His grandfather was an immigrant hod carrier - "but on my mother's side, her grandfather owned all the public houses, and her brother was a successful stockbroker. He later became what you call a bettling commissioner. That's a bookie today. That's where I got my love of the horses. My uncle. He used to handle bets for people like Bernie Baruch."
Carey's mother was a secretary to that intrepid reporter Nellie Bly, who also ran a steel barrel business. "My father needed barrels to ship his oil. The way to get the barrels was to get next to Miss Collins. He even learned to dance so he could take her out and get her to put him at the head of the list of those all-too-scarce barrels."
There were up-and-down times in his father's oil business. At one point, Carey drove the truck. "Then we doubled the business - got another truck." Carey's brother, Ed, turned that business into the New England Petroleum Corp. one of the largest private companies in the world, grossing more than $800 million in 1974. Hugh was a salesman and once when Ed got mad enough to fire him, "You can't fire me - I'm your brother." Ed decided he was right.
During the war Carey got the Croix de Guerre and the Bronze and Silver Stars when he invaded Cologne, Germany. "I got my troops across the bridge and then the bridge fell down, in an extremely skilful maneuver I captured 140,000 troops inside the Ruhr pocket."
After the war, Carey graduated from St. John's law-school and later got reacquainted with a girl he met in high school - running into her under the clock at the Biltmore. "In high school I was dating the head of this sorority, and part of the initiation was that the pledge had to kiss the boyfriend of the head of the sorority. One of the pledgies was Helen. She kissed me and I never forgot it." Helen, meantime, had married a Navy officer. He was killed in the Pacific. "I saw her in September and we got married in February. We had 25 good years together," says Carey, who will drag out pictures of his wife in the late evening hours to show how much the children look like her. 'We Did Okay'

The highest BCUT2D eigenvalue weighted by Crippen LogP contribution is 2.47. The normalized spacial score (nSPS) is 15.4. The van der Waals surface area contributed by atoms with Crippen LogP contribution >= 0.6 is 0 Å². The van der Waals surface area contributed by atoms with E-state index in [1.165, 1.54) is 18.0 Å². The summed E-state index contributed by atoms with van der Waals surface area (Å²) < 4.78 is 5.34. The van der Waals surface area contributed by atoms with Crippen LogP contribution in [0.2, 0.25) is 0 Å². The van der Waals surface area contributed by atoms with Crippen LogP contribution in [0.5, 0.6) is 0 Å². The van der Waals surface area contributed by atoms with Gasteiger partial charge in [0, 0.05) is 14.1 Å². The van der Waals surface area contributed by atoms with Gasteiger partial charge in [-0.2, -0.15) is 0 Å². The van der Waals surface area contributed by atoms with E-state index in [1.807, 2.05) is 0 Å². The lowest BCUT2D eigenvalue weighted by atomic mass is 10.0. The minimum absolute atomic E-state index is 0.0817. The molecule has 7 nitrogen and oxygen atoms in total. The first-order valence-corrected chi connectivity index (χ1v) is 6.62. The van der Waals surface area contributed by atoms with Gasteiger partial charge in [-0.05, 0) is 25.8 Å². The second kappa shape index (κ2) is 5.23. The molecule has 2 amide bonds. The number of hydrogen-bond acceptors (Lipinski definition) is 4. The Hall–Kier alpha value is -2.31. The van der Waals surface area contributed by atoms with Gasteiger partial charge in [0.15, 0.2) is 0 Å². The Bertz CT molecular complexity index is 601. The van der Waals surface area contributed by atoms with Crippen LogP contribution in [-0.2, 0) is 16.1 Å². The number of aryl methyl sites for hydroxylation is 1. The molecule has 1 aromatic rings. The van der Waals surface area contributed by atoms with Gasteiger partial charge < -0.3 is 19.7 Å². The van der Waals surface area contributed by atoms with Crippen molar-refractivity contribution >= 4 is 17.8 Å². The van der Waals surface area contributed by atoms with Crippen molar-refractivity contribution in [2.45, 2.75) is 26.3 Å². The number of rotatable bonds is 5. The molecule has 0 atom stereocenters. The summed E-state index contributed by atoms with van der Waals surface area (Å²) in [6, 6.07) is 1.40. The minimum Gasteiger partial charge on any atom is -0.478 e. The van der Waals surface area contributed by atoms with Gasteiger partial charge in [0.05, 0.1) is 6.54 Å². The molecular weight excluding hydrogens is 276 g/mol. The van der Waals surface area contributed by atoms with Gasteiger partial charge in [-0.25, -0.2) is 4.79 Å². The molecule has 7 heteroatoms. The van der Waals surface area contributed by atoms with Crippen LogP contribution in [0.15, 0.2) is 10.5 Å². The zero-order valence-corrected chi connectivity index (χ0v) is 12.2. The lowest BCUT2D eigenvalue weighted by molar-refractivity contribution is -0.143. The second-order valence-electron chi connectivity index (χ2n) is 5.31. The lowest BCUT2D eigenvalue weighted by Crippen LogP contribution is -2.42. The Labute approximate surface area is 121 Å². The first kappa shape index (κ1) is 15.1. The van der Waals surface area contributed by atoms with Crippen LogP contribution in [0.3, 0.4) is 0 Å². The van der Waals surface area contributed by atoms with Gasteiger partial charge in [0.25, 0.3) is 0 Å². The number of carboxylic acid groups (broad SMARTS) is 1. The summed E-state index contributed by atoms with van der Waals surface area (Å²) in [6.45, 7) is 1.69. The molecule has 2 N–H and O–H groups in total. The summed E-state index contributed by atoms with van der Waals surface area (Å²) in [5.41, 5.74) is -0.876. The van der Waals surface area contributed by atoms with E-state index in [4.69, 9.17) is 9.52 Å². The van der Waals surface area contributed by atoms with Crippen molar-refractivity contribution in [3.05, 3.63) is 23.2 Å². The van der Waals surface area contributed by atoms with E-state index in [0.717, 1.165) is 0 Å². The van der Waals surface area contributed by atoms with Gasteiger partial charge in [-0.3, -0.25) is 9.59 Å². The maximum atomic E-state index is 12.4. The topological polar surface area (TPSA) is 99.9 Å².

Washington and Congress was not a planned goal. "My enemies would say, it shows the evil of junk mail," says Carey. He explains his off-the-wall comment. In 1960, he got a political flyer from his congressman stating that Nixon would beat Kennedy two-to-one in the district. Carey decided a guy like that ought to get beat - and went down to work against him. The Democrats said he was running unopposed. So Carey decided to run.
"Helen said, "That proves you're crazy.' We had 10 kids to support at the time - but between some of her financial resources and mine, we did okay."
Carey became a force on the Ways and Means Committee, but as Helen became ill, the strain of running the family took its toll. And Congress lost its kick for Carey.
His running for governor in 1974, his son Paul says, "Right after mother's death, kept us going, and kept us together."
So what would Carey - the former congressman (for 14 years) - do if he were defeated next month? He has just left an upstate New York vineyard and so he says, "Grow grapes." The whimsy continues. "I'll put an ad in the paper: "Willing to work long hours. Make minimal public appearances. With time to think and modest pay."
He pauses. "I'd be finished in government." The Senate? "No way. Washington's all right, but there are no good delis and no good bread." The presidency? The man whose dreams of glory once included the presidency, now smiles, shakes his head no and warbles: "I L-o-v-e New York. New York is beautiful!"
Why, after all, is he running? Because he thinks he can save New York. And it's a challenge. "I hate to lose."
Somehow, that doesn't sound quite right.
"But don't associate the Irish with fighting. Associate the Irish with intellect. The Irish taught the English how to write. Who was Jonathan Swift? Irish. Who was George Bernard Shaw? Irish. Who was Eugene O'Neill? Keats? Yeats? Irish, Irish, Irish. Nobody knows who Shakespeare was - but some people think he was Irish."
And nobody knows who Hugh L. Carey is, but everybody knows he's Irish.